Article Published in THE HINDUSTAN TIMES
Beatles, bell-bottoms, Bobby
I HAVE read often in these and other columns about people who begin life at forty, become sprightly at sixty and are evergreen bonny boys all the way after that. I have read all this with growing consternation. Not that I have ever doubted the youthful vigour of the protagonists. But it certainly makes me feel that there must be something terribly wrong with my feeling old at the wrong side of twenty- five.
I don’t mean really old, of course. Not the kind of menace who hobbies around spitting venom and growling at neighbourhood children. But, yes, old enough to remember with a pang days when one was younger.
We were good kids, those days. We alternated through long summer holidays between Enld Blyton, read in the curtained cool of the afternoon, and grassy playfields. We earned badges of courage on our knees by the simple process of falling from bicycles while trying to drive without the use of hands. And we burnt our skins playing cricket in the summer sun. We were free from the plague of video games and the mystery of Rubic’s cube.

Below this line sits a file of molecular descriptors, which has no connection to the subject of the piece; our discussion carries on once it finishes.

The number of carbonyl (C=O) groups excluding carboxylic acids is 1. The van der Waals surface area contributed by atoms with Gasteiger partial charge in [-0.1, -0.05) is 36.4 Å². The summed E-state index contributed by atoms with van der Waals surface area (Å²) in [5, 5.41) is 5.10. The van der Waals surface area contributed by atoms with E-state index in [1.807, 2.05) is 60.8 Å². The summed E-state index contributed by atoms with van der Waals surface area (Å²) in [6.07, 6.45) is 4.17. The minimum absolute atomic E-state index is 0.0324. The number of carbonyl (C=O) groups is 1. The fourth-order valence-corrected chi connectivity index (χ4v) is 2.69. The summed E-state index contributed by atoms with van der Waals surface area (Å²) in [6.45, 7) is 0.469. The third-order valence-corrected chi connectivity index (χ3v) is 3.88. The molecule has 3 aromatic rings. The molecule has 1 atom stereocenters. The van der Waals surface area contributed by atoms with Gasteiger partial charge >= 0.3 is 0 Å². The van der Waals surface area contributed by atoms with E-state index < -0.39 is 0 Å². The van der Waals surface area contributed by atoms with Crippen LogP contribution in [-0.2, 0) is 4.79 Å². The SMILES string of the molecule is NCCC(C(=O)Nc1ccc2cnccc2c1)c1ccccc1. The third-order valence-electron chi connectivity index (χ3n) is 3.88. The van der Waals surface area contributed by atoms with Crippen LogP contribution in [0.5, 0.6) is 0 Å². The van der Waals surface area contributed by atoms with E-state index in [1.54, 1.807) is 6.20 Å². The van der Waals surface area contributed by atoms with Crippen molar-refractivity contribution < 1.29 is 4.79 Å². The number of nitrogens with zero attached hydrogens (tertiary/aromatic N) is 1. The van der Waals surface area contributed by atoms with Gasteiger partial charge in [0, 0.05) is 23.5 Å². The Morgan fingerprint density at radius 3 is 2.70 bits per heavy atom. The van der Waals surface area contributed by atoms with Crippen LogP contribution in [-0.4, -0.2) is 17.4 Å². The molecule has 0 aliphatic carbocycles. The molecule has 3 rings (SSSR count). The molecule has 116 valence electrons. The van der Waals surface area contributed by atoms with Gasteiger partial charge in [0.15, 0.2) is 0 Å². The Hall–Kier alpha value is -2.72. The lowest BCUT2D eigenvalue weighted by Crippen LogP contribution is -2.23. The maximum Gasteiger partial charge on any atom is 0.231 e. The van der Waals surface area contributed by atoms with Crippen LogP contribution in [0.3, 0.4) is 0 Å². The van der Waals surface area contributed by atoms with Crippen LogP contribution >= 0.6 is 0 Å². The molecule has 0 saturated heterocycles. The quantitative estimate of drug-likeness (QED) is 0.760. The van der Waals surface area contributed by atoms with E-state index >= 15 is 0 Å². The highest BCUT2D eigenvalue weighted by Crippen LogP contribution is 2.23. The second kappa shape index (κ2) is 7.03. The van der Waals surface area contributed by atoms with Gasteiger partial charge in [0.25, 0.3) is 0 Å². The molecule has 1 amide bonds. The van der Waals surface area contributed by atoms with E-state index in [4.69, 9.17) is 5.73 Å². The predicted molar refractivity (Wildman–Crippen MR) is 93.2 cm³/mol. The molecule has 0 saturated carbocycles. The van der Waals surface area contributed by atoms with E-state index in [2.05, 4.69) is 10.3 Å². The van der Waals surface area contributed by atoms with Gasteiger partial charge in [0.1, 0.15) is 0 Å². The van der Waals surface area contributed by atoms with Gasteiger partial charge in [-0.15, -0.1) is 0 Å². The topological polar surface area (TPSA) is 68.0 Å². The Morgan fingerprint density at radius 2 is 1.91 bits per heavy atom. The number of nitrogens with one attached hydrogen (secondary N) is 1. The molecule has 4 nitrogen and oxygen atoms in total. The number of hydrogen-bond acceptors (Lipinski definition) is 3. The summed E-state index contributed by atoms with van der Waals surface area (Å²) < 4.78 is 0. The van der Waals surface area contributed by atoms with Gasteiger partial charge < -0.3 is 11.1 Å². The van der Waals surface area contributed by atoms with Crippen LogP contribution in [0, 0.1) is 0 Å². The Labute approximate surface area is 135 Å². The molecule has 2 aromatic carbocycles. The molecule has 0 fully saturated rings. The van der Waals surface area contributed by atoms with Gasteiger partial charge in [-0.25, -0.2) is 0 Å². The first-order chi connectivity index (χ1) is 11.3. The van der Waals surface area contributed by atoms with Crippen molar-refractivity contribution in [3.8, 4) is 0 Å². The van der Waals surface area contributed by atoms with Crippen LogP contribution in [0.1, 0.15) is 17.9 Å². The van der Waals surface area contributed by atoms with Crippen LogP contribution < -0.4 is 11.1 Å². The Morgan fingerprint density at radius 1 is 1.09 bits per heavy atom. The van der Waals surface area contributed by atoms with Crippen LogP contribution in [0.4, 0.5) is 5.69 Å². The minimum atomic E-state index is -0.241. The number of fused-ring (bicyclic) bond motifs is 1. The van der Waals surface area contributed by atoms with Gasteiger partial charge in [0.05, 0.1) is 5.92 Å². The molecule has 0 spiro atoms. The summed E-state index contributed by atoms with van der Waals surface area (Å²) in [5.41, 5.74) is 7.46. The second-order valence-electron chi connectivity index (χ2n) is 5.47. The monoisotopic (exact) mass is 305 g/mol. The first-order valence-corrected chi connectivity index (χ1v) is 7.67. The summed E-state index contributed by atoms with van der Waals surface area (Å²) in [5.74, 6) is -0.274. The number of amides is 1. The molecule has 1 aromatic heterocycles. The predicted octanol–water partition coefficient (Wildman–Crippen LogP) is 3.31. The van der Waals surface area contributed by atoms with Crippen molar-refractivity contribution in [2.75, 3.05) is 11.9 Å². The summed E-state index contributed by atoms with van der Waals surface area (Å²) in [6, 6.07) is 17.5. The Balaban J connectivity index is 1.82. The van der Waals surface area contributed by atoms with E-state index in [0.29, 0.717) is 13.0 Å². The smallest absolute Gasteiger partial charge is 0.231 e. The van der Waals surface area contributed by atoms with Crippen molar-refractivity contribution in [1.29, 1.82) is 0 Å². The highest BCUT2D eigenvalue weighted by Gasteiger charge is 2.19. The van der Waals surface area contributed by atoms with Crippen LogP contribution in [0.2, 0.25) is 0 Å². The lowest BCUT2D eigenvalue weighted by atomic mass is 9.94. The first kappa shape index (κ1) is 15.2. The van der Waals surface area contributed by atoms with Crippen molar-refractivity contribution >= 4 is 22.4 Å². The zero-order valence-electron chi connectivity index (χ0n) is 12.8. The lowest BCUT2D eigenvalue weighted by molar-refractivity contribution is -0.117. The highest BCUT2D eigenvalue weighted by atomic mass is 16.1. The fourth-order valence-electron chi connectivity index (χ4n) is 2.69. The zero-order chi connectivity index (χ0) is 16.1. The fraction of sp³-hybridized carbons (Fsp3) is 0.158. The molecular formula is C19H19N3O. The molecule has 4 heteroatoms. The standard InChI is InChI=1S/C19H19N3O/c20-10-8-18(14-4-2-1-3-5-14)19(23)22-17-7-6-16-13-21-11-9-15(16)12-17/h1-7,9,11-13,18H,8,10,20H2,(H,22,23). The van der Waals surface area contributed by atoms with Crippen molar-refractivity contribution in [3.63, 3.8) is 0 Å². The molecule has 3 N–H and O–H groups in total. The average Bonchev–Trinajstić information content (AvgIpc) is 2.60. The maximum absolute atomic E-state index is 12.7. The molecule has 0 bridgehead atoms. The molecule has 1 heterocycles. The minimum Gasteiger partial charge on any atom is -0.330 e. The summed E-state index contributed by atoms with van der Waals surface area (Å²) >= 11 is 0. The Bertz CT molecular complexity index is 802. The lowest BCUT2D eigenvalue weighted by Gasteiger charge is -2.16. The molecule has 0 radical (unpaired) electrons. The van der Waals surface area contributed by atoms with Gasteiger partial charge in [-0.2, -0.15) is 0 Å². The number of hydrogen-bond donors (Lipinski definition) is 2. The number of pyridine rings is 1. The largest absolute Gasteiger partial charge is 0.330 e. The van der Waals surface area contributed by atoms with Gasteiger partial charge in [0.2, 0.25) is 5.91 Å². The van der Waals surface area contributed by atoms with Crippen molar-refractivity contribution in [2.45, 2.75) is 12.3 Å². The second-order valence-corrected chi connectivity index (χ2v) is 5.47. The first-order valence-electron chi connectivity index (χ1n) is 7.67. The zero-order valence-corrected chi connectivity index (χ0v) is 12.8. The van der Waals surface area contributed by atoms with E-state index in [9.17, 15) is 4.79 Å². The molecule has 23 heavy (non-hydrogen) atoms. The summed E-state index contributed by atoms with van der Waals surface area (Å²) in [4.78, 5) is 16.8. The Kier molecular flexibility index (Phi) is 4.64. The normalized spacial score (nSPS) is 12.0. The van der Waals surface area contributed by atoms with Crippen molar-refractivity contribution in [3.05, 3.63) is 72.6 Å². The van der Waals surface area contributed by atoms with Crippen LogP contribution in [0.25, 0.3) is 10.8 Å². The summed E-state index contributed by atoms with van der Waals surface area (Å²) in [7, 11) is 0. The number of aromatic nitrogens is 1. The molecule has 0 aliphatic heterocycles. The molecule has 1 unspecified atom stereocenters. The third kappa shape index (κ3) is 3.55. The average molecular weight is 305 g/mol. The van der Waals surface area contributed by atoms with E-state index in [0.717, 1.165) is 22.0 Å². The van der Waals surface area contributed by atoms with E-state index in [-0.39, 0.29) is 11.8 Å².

Teenagers twisted to ‘Come September’ played on old-fashioned radiograms. How they got into those slacks in the first place is something I have never discovered.
And then when I was still doing algebra in half pants, bell- bottoms came to India. Beatles were no longer the end of the world. Beads dangled from the neck and peace patches appeared on the knee.
Disco was a hush word to be spoken only in dark whispers. Parents raised voices; grandparents raised even more eloquent eyebrows. The rebellion was a hesitant one, gradually finding its heroes and gathering strength as it spread. It had all the attendant freshness and idealism. Fads had yet become necessities. It was the beginning and not the mere following of a trend.
The headiness was understandable. It was the first generation born in free India. They were unsoured by the trauma of partition or its aftermath. Hope and confidence were a byword.
But the freshness couldn’t last. It began to fade. But before that came one last wave when ‘Bobby’ caught the imagination of a generation (and this time I was part of it). It ushered in the mobike as a symbol of freedom of the young.
All that is enough to make one feel old. Especially now when precocious kids in space outfits bursting with disco tapes are actually looked upon with fond pride on parents. Compare that to the time when a simple honest pair of blue jeans would make a parent climb the nearest wall.